Two Internet Satellite Services will be used in this project:
Satellite passages last only a few minutes. Therefore, you must first set your computer clock time as accurate as possible (say within 2-3 seconds):
ITS - Internet Time Service software can be used to automatically set you computer clock. It can be downloaded from NIST
Your world location (Latitude and Longitude) must also be determined. My web page is set up for Taos, New Mexico ( Lat = 36.4070N, Long = 105.5730W ). You can set your own latitude and longitude by:
- If you are new at this .. I suggest that you keep it simple and start by looking for the brightest satellites (such as the ISS, International Space Station satellite and the HST, Hubble Space Telescope satellite) until you are familiar with this process. Predictions and star maps of either the ISS or HST .. and other bright satellites .. can be obtained by clicking on one of the selections within the "Satellite Paragraph" of the Main Page of the "Heaven Above" service.
- Before you can use the "Heaven Above" service .. you must first enter your location.
- The "Heaven Above" service has many useful options that go beyond satellite predictions. I recommend that you become familiar with some of the available options.
- Given your location and time, the predictions will be very accurate.
- The use of star maps showing the time-position of a satellite as it crosses the night sky can be invaluable in checking your set up: observing procedure, time and location.
- Remember that satellites can pass into the Earth's shadow and therefore will not be seen when this happens. Star charts obtained from the "Heavens Above" service will show the time of this event. Generally, local midnight is not a good time to look for near orbiting satellites.
- The angular speed of a satellite as it crosses the night sky is somewhat similar to that of a jet aircraft .. and both may appear as points of light .. but there are differences in the way they look:
- A jet have two colored lights that sharply blink on and off .. about a second apart. Satellites may or may not tumble. If they do then they will slowly appear to get dimmer then brighter depending on their rate of tumble.
- You will never "hear" a satellite. Normally, you will hear jet noise arrive much later and in a direction following the current position of the jet in the night sky.
- Jet fly from horizon-point to horizon-point .. satellites can suddenly disappear .. if they enter the Earth's shadow.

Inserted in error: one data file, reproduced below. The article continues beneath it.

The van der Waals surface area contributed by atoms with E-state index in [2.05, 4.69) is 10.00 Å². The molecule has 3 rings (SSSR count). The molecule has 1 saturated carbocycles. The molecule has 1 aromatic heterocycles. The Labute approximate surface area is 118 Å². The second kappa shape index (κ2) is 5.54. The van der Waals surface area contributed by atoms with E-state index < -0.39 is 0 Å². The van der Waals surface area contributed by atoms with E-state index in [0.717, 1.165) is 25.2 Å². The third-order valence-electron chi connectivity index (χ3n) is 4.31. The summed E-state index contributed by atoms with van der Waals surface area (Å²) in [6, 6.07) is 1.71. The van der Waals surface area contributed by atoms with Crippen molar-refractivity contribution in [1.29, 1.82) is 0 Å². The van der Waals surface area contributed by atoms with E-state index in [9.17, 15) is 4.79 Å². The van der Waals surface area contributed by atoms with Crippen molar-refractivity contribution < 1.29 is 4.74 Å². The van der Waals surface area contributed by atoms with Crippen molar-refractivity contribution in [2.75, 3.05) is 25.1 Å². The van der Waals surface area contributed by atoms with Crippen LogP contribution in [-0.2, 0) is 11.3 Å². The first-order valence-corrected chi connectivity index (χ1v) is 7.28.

- By all means .. experiment with the various options you'll find at these two services.
- J-Track provides a real time view of the locations of thousand of satellites. It can be used to help identify an "unknown satellite" which has just been observed at your location.
- Your computer must allow java-animation
- It will take several seconds for the satellite data base to load. However, once loaded rotate the globe (by dragging the cursor across the image) until your world location is in the middle of the image.
- If necessary .. zoom in on the image
- Watch the satellite points for a few seconds. Their movements will show you the general direction of motion of each point and this will help you identify your "unknown satellite."
- To identify any of the satellites .. near you .. select a point and click on it. It's name will pop up. Use this name (exactly as is) in the "Heavens Above" satellite service to obtain more detailed information about your "unknown satellite"
- Using the "Select a satellite from the database" option of the Satellite paragraph of the Main Page .. and enter the name that you just obtained from J-Track
- click through to the next page
- Using one of the options: "passes" or "orbit" obtain further information about the "unknown satellite" .. such as pass predictions and star maps
- If you click to the "Whole Sky Chart" which shows a star map of the whole sky within a circle .. it may, at first, appear reversed to you. This is not an error ! The following explanation is given:
Whole Sky Chart
This chart show the path of the satellite across the sky. Please note that East and West are NOT the "wrong way round" if you hold the chart over your head to correspond to the view of the sky.
To set the star chart correctly, hold the chart over your head .. with North pointing toward the North star (Polaris).
I prefer the more detailed star chart that appear down this page, anyway.